Section 217 of c. 94 (as appearing in St. 1960, c. 204, § 3), imposes a minimum term of five years imprisonment for '(w)hoever sells * * * any narcotic drug, other than heroin, except as provided by the narcotic drug law.' Section 197 (as appearing in St.1957, c. 660, § 1) 'unless the context otherwise requires' defines 'sale' as including 'barter, exchange or gift, or offer therefor, and each such transaction made by any person, whether as principal, proprietor, agent, servant or employee' (emphasis added). It has been urged, without success, in the New York and Federal courts under statutes similar to those under consideration that conduct of the sort in which the defendant engaged would support a conviction for selling. 3 In People v. Branch, 13 A.D.2d (N.Y.) 714, 213 N.Y.S.2d 535, the court said: 'There was nothing in the evidence to show that the defendant had entered into a conspiracy with the vendor of the narcotics to engage in the selling of narcotics or that the defendant had acted in the transaction in any way as the agent of the vendor or on her behalf or that he was associated in any way with the enterprise of the vendor or that he had any personal or financial interest in bringing trade to her. * * * One who acts solely as the agent of the buyer cannot be convicted of the crime of selling narcotics.' To the same effect are: People v. Buster, 286 App.Div. (N.Y.) 1141, 145 N.Y.S.2d 437; People v. Fortes, 24 A.D.2d (N.Y.) 428, 260 N.Y.S.2d 716.

In United States v. Sawyer, 210 F.2d 169 (3d Cir.), the court reached a similar conclusion in reversing a conviction for the unlawful selling of heroin where the trial judge had not instructed the jury on the difference between dealing with a purchaser as seller and acting for him as procuring agent. There the court said that if 'the defendant undertook to act in the prospective purchaser's behalf rather than his own, and in so doing purchased the drug from a third person with whom he was not associated in selling, and thereafter delivered it to the buyer, the defendant would not be a seller.' Page 170. A similar result was reached in United States v. Moses, 220 F.2d 166 (3d Cir.), where, although the defendant facilitated the purchase by introducing the buyer to the seller and vouching for him he could not be convicted of selling. Other cases of like tenor are: Henderson v. United States, 261 F.2d 909, 912 (5th Cir.); Cofield v. United States, 263 F.2d 686, 690 (9th Cir.).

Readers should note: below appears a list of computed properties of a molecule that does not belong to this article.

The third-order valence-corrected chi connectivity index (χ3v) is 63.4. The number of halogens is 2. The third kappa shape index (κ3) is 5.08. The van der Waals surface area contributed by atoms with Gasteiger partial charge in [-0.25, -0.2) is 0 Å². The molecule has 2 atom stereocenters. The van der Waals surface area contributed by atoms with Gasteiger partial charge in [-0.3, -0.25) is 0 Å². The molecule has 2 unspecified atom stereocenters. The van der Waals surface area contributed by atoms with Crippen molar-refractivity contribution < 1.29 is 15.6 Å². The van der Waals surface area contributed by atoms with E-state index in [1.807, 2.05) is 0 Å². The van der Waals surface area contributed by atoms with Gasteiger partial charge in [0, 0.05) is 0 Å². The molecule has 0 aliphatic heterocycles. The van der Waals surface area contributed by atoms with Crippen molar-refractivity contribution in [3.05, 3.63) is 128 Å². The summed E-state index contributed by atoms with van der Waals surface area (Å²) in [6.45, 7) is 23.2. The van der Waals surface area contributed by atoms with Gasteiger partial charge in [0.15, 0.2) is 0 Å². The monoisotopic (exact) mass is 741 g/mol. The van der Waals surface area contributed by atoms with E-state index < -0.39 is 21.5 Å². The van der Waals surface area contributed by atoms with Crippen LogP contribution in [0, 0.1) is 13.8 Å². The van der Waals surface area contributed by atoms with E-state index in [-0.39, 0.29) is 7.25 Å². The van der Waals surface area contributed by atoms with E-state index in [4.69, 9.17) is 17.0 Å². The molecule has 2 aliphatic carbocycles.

Our attention has been directed to decisions of the Supreme Court of Illinois interpreting a somewhat similar statute that would hold that the defendant's conduct here constituted a sale. 4 The theory of these cases is that 'agent' as used in the definition of sale includes any agent or gobetween, whether for the buyer or seller, who participates in or facilitates an illegal drug transaction. It appears that the Illinois statute is worded somewhat more broadly than § 197. But to the extent that those decisions are contrary to what is here decided, we are not disposed to follow them. The defendant's motion for a directed verdict on the indictment charging a sale on May 17 ought to have been granted.

2. One of the indictments charged the defendant with possession of marihuana on May 17. The defendant argues that this indictment should not have been submitted to the jury. Admittedly, the defendant was in possession of marihuana on May 17 when Zacharo handed the plastic bag containing it to the defendant who in turn passed it to Martin. The defendant argues that such fleeting, momentary contact with the drug does not constitute the possession proscribed by the statute. We disagree. At the moment the defendant received the drug he had the control and power to do with it what he willed. In this case he chose to hand it immediately to Martin rather than hold it longer, keep it himself, or otherwise deal with it. Possession ought not to depend on the duration of time elapsing after one has an object under his control. A standard based on duration would be exceedingly difficult to apply. Authorities in other jurisdictions support this conclusion. See Peachie v. State, 203 Md. 239, 100 A.2d 1; State v. Brown, 235 Md. 401, 201 A.2d 852; Sutton v. State, 170 Texas Cr.R. 617, 343 S.W.2d 452; annotation, 91 A.L.R.2d 810, 812.

3. The defendant also argues that there was not sufficient evidence to support a conviction under the indictment charging a sale on June 5. For the reasons stated in point 1 of the opinion the defendant's conduct did not warrant a conviction for unlawful sale under § 217 and it was error to submit this indictment to the jury.

4. Apart...